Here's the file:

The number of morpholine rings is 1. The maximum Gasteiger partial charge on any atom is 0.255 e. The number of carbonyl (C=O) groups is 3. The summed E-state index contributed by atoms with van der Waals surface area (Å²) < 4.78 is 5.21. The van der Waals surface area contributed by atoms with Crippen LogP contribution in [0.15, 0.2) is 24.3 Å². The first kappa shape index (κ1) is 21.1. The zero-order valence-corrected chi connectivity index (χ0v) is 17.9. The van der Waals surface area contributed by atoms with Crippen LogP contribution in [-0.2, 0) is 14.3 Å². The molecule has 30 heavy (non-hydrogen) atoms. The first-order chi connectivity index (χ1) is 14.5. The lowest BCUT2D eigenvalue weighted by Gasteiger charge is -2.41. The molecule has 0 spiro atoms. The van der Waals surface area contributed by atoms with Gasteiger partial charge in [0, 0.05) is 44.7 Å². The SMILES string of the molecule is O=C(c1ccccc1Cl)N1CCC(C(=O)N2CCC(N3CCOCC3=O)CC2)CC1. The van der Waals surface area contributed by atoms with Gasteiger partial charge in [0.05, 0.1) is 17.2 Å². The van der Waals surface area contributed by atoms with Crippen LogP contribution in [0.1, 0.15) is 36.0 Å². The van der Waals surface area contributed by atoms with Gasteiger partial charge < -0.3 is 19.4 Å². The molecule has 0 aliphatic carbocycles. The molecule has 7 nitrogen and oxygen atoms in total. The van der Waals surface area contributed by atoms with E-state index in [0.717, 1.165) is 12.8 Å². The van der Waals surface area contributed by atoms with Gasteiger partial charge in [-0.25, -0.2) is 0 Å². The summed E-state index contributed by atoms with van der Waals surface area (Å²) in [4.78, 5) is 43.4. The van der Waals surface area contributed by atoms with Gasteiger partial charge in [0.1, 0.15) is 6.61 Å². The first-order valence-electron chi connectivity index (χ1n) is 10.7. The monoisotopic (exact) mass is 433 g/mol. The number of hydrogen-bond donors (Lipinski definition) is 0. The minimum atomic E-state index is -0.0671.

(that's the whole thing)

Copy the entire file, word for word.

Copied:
The number of morpholine rings is 1. The maximum Gasteiger partial charge on any atom is 0.255 e. The number of carbonyl (C=O) groups is 3. The summed E-state index contributed by atoms with van der Waals surface area (Å²) < 4.78 is 5.21. The van der Waals surface area contributed by atoms with Crippen LogP contribution in [0.15, 0.2) is 24.3 Å². The first kappa shape index (κ1) is 21.1. The zero-order valence-corrected chi connectivity index (χ0v) is 17.9. The van der Waals surface area contributed by atoms with Crippen LogP contribution in [-0.2, 0) is 14.3 Å². The molecule has 30 heavy (non-hydrogen) atoms. The first-order chi connectivity index (χ1) is 14.5. The lowest BCUT2D eigenvalue weighted by Gasteiger charge is -2.41. The molecule has 0 spiro atoms. The van der Waals surface area contributed by atoms with Gasteiger partial charge in [0, 0.05) is 44.7 Å². The SMILES string of the molecule is O=C(c1ccccc1Cl)N1CCC(C(=O)N2CCC(N3CCOCC3=O)CC2)CC1. The van der Waals surface area contributed by atoms with Gasteiger partial charge in [0.05, 0.1) is 17.2 Å². The van der Waals surface area contributed by atoms with Crippen LogP contribution in [0.1, 0.15) is 36.0 Å². The van der Waals surface area contributed by atoms with Gasteiger partial charge < -0.3 is 19.4 Å². The molecule has 0 aliphatic carbocycles. The molecule has 7 nitrogen and oxygen atoms in total. The van der Waals surface area contributed by atoms with E-state index in [0.717, 1.165) is 12.8 Å². The van der Waals surface area contributed by atoms with Gasteiger partial charge in [-0.25, -0.2) is 0 Å². The summed E-state index contributed by atoms with van der Waals surface area (Å²) in [4.78, 5) is 43.4. The van der Waals surface area contributed by atoms with Gasteiger partial charge in [0.1, 0.15) is 6.61 Å². The first-order valence-electron chi connectivity index (χ1n) is 10.7. The monoisotopic (exact) mass is 433 g/mol. The number of hydrogen-bond donors (Lipinski definition) is 0. The minimum atomic E-state index is -0.0671.